Sarah Seené ist eine französische Analog-Fotografin aus Montreal, die vor allem mit Polaroid und 35mm Film arbeitet. Ihre Werke projizieren oftmals eine seltsam unwirkliche Atmosphäre zwischen Traum und Poesie, gemischt mit Kindheitserinnerungen und Einsamkeit.
Sie ist außerdem Teil von „The 12.12 project“ und „World Wide Women“ – zwei internationalen Kollektiven von Analog Fotografinen. Darüberhinaus ist sie Mitbegründerin der Langstrecken-Kollaboration „I’ll be your mirror“ mit der amerikanischen Fotografin Sarah Elise Abramson.
Ihre Werke wurden neben zahlreichen internationalen Magazinen und Webzines auch in über 40 Solo- und Gemeinschaftsausstellungen gezeigt, darunter in Paris, Berlin, Prag, Milan, Amsterdam, London, Montreal und New-York.
Hier ein Auszug aus der Serie „Souvenirs de brume“. Viele weitere Fotos finden sich auf ihrer Website.
Artist statement – Sarah Seené
My photographic work is mainly around the notion of “I“. More than that, its viscerally full of it. This concern of the “I“ is always brought by the way I stage myself. Nowadays, with the importance of the social image and the selfie, where the narcissism predominates, the selfportrait is questionning itself. Throughout solitary walks, consisting of exploring streets, fields, forests and abandonned houses with either my instant camera or 35mm camera, I’m looking for a place to stage myself. I’m creating it. The notion of place is in the core of my series. Its intimately linked to my own life, to my story. To find our place or to give it to ourself. Where childhood left wounds, there must be a construction of the “I“ to assure our own survival. Words, too precise and clumsy for the pain and autoconstruction, are replaced by images, allowing to capture some hints under the mystery, without saying too much.
Analogue photography, tough and soft, is apprehended here as a mirror, a possibility to understand and access to selflove betwee childhoon and adulthood. Since 2013, mes selfportrait series are part of the concept of resilience described by the neuropsychiatrist Boris Cyrulnik: “Like in all development, we can speak of resilience only long after, when the adult finally healed, will admit the crash of his childhood. Resilience is a natural process which knits with its ecological, emotional and verbal environments.“ I want to apprehend my own reality by including me in poetic and dreamy landscapes, made of nature and light, both being my main inspirations. During these mise-en-scènes, the notion of loneliness is omnipresent. A calm loneliness. Alone with my devices, my tripod, my self-timer and a couple of antic dresses in a bag, these mise-en-scènes appear as some sort of rituals with myself, in silence, convoking patience and communion with the environment.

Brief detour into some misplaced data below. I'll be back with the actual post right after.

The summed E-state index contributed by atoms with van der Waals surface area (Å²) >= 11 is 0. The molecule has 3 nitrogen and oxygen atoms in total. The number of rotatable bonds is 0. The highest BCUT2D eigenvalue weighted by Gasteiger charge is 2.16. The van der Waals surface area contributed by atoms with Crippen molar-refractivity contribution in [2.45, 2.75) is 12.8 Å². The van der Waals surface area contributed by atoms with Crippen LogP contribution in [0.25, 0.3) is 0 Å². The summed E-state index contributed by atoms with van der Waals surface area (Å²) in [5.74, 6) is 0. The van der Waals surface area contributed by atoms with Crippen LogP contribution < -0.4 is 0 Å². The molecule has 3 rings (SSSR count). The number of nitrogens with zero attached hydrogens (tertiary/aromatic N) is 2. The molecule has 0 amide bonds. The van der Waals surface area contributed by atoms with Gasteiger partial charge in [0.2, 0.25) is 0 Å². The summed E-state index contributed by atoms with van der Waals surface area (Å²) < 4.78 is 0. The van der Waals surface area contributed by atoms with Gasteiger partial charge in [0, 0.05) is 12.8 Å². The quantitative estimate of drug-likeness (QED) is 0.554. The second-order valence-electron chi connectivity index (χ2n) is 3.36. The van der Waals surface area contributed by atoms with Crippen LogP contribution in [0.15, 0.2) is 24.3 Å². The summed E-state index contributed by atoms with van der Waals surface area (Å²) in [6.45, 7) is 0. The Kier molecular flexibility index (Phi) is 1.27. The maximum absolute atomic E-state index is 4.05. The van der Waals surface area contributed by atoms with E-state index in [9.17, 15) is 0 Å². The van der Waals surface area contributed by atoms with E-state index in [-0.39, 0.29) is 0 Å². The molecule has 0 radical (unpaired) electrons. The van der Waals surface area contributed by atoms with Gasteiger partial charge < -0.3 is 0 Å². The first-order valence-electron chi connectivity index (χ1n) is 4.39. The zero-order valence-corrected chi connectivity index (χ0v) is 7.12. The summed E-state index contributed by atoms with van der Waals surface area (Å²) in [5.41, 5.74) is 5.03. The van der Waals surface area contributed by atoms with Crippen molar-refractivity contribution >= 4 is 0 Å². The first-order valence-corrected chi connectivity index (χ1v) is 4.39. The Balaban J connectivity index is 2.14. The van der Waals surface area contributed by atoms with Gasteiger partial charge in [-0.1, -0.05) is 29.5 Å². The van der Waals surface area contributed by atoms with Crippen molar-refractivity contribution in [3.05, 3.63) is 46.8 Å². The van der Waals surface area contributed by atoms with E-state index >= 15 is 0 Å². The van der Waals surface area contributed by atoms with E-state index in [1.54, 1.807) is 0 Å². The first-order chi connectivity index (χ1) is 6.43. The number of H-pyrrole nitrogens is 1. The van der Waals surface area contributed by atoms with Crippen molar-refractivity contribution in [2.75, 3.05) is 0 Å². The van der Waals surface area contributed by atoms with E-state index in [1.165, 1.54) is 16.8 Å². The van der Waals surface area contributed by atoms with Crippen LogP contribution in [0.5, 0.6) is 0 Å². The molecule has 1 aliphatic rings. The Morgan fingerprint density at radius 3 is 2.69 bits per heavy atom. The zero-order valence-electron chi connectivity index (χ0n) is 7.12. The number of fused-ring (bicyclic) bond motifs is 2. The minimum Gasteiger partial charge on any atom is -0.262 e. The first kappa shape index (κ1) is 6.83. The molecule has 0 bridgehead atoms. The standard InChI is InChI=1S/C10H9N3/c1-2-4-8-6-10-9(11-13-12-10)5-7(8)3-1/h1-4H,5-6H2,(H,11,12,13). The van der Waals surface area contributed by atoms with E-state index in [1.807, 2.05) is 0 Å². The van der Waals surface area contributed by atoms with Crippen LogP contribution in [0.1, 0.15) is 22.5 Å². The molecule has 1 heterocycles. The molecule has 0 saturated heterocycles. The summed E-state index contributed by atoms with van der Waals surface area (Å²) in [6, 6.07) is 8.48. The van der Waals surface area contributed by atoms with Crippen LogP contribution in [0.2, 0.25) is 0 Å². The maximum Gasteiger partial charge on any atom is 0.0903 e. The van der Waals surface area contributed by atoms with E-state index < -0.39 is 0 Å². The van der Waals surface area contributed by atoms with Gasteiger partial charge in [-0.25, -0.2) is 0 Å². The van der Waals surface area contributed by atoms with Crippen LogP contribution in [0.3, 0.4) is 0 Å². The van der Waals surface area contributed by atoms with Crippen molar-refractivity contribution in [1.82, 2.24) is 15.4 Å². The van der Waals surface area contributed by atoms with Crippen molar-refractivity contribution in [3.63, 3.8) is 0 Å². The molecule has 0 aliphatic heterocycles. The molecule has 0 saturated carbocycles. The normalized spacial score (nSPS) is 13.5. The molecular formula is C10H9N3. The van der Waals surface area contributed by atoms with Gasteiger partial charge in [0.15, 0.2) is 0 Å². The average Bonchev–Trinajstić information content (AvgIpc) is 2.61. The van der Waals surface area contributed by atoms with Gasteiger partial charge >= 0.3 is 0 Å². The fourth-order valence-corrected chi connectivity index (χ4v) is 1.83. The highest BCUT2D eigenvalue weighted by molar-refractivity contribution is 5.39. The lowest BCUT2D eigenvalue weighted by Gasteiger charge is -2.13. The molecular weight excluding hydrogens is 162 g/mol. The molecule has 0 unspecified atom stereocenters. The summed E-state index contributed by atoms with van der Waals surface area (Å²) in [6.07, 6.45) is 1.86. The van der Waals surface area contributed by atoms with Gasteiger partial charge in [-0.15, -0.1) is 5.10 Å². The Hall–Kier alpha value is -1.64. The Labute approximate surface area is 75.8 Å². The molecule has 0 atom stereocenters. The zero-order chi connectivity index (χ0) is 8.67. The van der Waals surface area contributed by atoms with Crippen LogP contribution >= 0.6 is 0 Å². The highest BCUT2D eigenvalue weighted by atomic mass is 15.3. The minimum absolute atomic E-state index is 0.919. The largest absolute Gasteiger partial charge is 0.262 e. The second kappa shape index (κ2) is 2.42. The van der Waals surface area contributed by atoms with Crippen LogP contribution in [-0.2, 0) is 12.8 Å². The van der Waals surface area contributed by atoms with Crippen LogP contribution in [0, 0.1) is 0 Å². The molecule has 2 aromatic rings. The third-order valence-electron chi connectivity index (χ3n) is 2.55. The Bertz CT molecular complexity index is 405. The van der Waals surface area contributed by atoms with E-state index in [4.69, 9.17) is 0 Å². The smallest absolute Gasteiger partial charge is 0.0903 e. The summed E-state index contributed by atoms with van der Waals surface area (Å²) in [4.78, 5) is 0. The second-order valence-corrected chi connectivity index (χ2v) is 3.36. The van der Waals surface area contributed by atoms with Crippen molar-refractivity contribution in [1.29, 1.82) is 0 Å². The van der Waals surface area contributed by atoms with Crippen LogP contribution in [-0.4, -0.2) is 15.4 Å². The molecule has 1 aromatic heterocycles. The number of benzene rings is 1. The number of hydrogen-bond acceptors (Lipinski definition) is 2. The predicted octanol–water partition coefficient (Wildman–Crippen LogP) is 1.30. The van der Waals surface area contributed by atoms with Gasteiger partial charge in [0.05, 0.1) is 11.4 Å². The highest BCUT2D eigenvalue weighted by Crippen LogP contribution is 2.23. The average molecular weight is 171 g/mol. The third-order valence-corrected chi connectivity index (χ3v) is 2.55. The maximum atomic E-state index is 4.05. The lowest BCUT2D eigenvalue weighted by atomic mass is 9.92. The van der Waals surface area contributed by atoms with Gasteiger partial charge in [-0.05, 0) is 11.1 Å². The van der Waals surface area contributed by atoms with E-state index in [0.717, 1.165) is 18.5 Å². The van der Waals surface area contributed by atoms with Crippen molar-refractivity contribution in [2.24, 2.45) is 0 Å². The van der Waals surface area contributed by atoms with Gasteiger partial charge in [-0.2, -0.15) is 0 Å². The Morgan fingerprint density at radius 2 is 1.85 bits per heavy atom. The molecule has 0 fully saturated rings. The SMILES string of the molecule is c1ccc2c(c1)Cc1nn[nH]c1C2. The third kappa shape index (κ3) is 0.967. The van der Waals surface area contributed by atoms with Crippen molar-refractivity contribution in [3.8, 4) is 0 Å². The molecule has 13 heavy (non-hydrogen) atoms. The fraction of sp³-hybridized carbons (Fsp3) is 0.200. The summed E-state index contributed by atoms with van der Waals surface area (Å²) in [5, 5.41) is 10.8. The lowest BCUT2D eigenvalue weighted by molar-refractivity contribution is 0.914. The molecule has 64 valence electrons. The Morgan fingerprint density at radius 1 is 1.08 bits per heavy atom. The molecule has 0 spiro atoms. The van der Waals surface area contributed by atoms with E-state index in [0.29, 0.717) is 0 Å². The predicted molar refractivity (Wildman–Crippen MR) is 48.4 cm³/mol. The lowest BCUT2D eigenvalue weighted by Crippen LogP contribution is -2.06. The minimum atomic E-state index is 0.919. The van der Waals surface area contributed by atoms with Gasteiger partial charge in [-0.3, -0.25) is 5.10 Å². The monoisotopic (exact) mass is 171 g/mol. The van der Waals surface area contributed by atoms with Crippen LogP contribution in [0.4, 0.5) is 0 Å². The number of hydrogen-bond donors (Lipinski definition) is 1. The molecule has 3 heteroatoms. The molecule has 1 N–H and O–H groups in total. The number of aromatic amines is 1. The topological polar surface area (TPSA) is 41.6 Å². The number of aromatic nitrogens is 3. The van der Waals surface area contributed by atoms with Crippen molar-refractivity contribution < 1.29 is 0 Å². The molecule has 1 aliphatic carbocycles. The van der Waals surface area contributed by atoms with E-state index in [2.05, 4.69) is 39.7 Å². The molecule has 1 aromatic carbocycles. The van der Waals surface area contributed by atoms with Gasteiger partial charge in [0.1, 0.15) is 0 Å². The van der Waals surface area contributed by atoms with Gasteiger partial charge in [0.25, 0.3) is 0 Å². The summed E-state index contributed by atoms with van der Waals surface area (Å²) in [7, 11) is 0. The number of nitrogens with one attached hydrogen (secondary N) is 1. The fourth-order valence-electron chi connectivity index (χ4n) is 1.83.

Analogue selfportrait is more suitable for mistakes. Everytime, I have an idea for a photo but the result has good chances for not being adequat. Especially with this unstable and expensive medium that is the Polaroid, which raises as much stress than excitation when the image appears progressively. Sometimes, afterward, I add to these mise-en-scène more creative steps on the materiality of the Polaroid. I use collage, superimpositions by transparency or emulsion lift on paper. When the result looks fine to me, my sense of well-being is amazing and the photo appears to me as a puzzle piece, like a unique object, that contributes to the creation of my identity.
The series Refuges, Botanica or Souvenirs de Brume are animated by this uncontrollable poetry. Not long ago, I started to work more in Black & White 35mm, where I’m being part of all the creative process, from shooting to hand-printed my image in the dark room. The ritual of “I“ has expended, maybe because it got more mature, allowing a stronger patience. Instantness is no longer an end in itself, but the quest for the “I“ stays my fil d’Ariane.